Seeking an Ethical Option to Embryonic Stem Cell ResearchREV. THOMAS BERG, L.C.
There might be an ethically acceptable alternative for obtaining embryonic stem cells, says a bioethicist.Legionary
of Christ Father Thomas Berg, executive director of the Westchester
Institute, a Catholic ethics think tank located in suburban New York,
sees hope for a process known as altered nuclear transfer. He gave an overview
of the status of stem cell research in this interview with ZENIT.
Q: What is the ethical problem with embryonic
stem cell research?
Father Berg: The
problem is that the methods currently used to obtain these cells pluripotent
stem cells require researchers to kill living human embryos in the process.
In the case of so-called therapeutic cloning, which has been accomplished
twice and recently streamlined by a group of South Korean researchers, it requires
the intentional creation of human embryos precisely for their destruction in the
course of harvesting stem cells from them.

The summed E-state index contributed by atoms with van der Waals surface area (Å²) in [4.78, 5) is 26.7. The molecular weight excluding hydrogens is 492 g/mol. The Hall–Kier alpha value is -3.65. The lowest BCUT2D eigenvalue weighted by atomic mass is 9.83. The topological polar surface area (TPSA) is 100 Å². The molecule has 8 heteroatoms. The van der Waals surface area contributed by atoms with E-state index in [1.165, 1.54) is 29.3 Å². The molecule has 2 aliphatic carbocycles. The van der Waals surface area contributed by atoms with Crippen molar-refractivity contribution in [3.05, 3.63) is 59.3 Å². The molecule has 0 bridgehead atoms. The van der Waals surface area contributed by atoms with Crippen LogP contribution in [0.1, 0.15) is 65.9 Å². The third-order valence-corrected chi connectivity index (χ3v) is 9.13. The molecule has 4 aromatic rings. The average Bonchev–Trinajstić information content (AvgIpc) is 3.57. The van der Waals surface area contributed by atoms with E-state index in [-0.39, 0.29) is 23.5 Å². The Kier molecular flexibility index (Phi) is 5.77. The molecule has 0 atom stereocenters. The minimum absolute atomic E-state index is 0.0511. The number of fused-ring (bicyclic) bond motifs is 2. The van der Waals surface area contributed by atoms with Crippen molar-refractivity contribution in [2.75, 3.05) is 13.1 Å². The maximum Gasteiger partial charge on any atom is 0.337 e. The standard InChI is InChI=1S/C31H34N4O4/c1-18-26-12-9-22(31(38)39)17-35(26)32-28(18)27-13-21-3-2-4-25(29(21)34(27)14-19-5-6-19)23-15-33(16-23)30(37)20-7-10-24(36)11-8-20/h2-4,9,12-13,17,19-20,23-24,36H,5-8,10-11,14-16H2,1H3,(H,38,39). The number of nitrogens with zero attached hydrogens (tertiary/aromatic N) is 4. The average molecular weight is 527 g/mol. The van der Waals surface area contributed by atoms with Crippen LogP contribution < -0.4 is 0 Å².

Are not human adult stem cells sufficient for all the therapeutic purposes
we could want?
Father Berg: We really
can't say enough in praising and promoting the inroads that have been made in
developing therapies from adult stem cells.
Decades of research have
yielded some 70 diverse therapies and clinical applications in treating diseases
and disorders, including heart damage, spinal injury and several kinds of blood
By contrast, the research on deriving therapies from human
embryonic stem cells is more nascent; it has only been going on in earnest for
the last four or five years. Will it yield therapies? Quite possibly that's
what scientists on both sides of the life issue tell me. It's too early to tell.
So, we should be guarded in our optimism with regard to the potential
of adult stem cells.
Q: Can you explain again the difference between
kinds of stem cells?
Father Berg: In
the case of embryos, we distinguish between pluripotent and totipotent.
Pluripotent cells can give you to use an analogy with painting all
the colors on the palette, but not the whole picture. That is to say, they give